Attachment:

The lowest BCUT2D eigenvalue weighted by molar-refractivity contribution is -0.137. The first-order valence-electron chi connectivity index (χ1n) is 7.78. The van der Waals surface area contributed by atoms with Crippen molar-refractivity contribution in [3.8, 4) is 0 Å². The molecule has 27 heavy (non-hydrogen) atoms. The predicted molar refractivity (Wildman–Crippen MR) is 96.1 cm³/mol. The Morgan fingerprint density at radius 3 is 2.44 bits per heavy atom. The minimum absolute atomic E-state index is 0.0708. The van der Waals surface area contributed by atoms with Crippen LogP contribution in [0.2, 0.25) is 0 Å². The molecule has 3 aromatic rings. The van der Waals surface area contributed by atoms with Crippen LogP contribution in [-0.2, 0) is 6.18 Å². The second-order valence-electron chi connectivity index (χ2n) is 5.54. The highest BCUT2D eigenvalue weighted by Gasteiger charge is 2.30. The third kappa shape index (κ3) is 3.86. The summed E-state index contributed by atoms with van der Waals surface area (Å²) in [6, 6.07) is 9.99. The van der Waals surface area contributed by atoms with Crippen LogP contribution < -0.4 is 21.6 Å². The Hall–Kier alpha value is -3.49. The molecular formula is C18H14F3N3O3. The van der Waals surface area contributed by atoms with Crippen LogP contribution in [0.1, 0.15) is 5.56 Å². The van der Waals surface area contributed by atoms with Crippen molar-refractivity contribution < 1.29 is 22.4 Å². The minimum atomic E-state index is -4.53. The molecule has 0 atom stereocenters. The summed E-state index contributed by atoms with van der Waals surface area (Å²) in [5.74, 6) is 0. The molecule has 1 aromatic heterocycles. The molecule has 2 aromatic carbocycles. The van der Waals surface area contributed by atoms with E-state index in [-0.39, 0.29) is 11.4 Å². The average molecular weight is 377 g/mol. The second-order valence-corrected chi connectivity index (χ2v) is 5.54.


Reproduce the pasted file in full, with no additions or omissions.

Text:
The lowest BCUT2D eigenvalue weighted by molar-refractivity contribution is -0.137. The first-order valence-electron chi connectivity index (χ1n) is 7.78. The van der Waals surface area contributed by atoms with Crippen molar-refractivity contribution in [3.8, 4) is 0 Å². The molecule has 27 heavy (non-hydrogen) atoms. The predicted molar refractivity (Wildman–Crippen MR) is 96.1 cm³/mol. The Morgan fingerprint density at radius 3 is 2.44 bits per heavy atom. The minimum absolute atomic E-state index is 0.0708. The van der Waals surface area contributed by atoms with Crippen LogP contribution in [0.2, 0.25) is 0 Å². The molecule has 3 aromatic rings. The van der Waals surface area contributed by atoms with Crippen LogP contribution in [-0.2, 0) is 6.18 Å². The second-order valence-electron chi connectivity index (χ2n) is 5.54. The highest BCUT2D eigenvalue weighted by Gasteiger charge is 2.30. The third kappa shape index (κ3) is 3.86. The summed E-state index contributed by atoms with van der Waals surface area (Å²) in [6, 6.07) is 9.99. The van der Waals surface area contributed by atoms with Crippen LogP contribution < -0.4 is 21.6 Å². The Hall–Kier alpha value is -3.49. The molecular formula is C18H14F3N3O3. The van der Waals surface area contributed by atoms with Crippen LogP contribution in [0.1, 0.15) is 5.56 Å². The van der Waals surface area contributed by atoms with Crippen molar-refractivity contribution < 1.29 is 22.4 Å². The minimum atomic E-state index is -4.53. The molecule has 0 atom stereocenters. The summed E-state index contributed by atoms with van der Waals surface area (Å²) in [5.74, 6) is 0. The molecule has 1 aromatic heterocycles. The molecule has 2 aromatic carbocycles. The van der Waals surface area contributed by atoms with E-state index in [-0.39, 0.29) is 11.4 Å². The average molecular weight is 377 g/mol. The second-order valence-corrected chi connectivity index (χ2v) is 5.54.